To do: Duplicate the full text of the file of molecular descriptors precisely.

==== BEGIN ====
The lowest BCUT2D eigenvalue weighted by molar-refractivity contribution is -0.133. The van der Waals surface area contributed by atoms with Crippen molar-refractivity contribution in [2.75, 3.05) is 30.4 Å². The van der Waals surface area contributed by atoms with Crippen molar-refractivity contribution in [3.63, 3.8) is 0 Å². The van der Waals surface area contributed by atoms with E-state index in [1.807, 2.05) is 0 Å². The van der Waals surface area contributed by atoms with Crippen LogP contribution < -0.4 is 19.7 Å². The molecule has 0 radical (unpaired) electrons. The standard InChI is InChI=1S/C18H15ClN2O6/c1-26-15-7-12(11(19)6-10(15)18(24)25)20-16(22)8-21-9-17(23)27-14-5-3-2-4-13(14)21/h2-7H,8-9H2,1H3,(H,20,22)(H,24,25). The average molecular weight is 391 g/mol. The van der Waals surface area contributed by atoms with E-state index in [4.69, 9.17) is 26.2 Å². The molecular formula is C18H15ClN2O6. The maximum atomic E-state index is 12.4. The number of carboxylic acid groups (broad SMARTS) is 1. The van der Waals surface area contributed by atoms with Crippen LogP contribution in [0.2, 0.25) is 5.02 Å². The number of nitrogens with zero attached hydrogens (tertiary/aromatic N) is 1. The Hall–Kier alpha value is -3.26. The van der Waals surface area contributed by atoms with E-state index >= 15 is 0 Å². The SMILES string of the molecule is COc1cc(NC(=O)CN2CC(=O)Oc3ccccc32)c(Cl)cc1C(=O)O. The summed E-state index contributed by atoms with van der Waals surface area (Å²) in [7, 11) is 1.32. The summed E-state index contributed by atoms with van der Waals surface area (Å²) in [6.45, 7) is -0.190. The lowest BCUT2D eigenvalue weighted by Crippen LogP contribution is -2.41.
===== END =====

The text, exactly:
The lowest BCUT2D eigenvalue weighted by molar-refractivity contribution is -0.133. The van der Waals surface area contributed by atoms with Crippen molar-refractivity contribution in [2.75, 3.05) is 30.4 Å². The van der Waals surface area contributed by atoms with Crippen molar-refractivity contribution in [3.63, 3.8) is 0 Å². The van der Waals surface area contributed by atoms with E-state index in [1.807, 2.05) is 0 Å². The van der Waals surface area contributed by atoms with Crippen LogP contribution < -0.4 is 19.7 Å². The molecule has 0 radical (unpaired) electrons. The standard InChI is InChI=1S/C18H15ClN2O6/c1-26-15-7-12(11(19)6-10(15)18(24)25)20-16(22)8-21-9-17(23)27-14-5-3-2-4-13(14)21/h2-7H,8-9H2,1H3,(H,20,22)(H,24,25). The average molecular weight is 391 g/mol. The van der Waals surface area contributed by atoms with E-state index in [4.69, 9.17) is 26.2 Å². The molecular formula is C18H15ClN2O6. The maximum atomic E-state index is 12.4. The number of carboxylic acid groups (broad SMARTS) is 1. The van der Waals surface area contributed by atoms with Crippen LogP contribution in [0.2, 0.25) is 5.02 Å². The number of nitrogens with zero attached hydrogens (tertiary/aromatic N) is 1. The Hall–Kier alpha value is -3.26. The van der Waals surface area contributed by atoms with E-state index >= 15 is 0 Å². The SMILES string of the molecule is COc1cc(NC(=O)CN2CC(=O)Oc3ccccc32)c(Cl)cc1C(=O)O. The summed E-state index contributed by atoms with van der Waals surface area (Å²) in [7, 11) is 1.32. The summed E-state index contributed by atoms with van der Waals surface area (Å²) in [6.45, 7) is -0.190. The lowest BCUT2D eigenvalue weighted by Crippen LogP contribution is -2.41.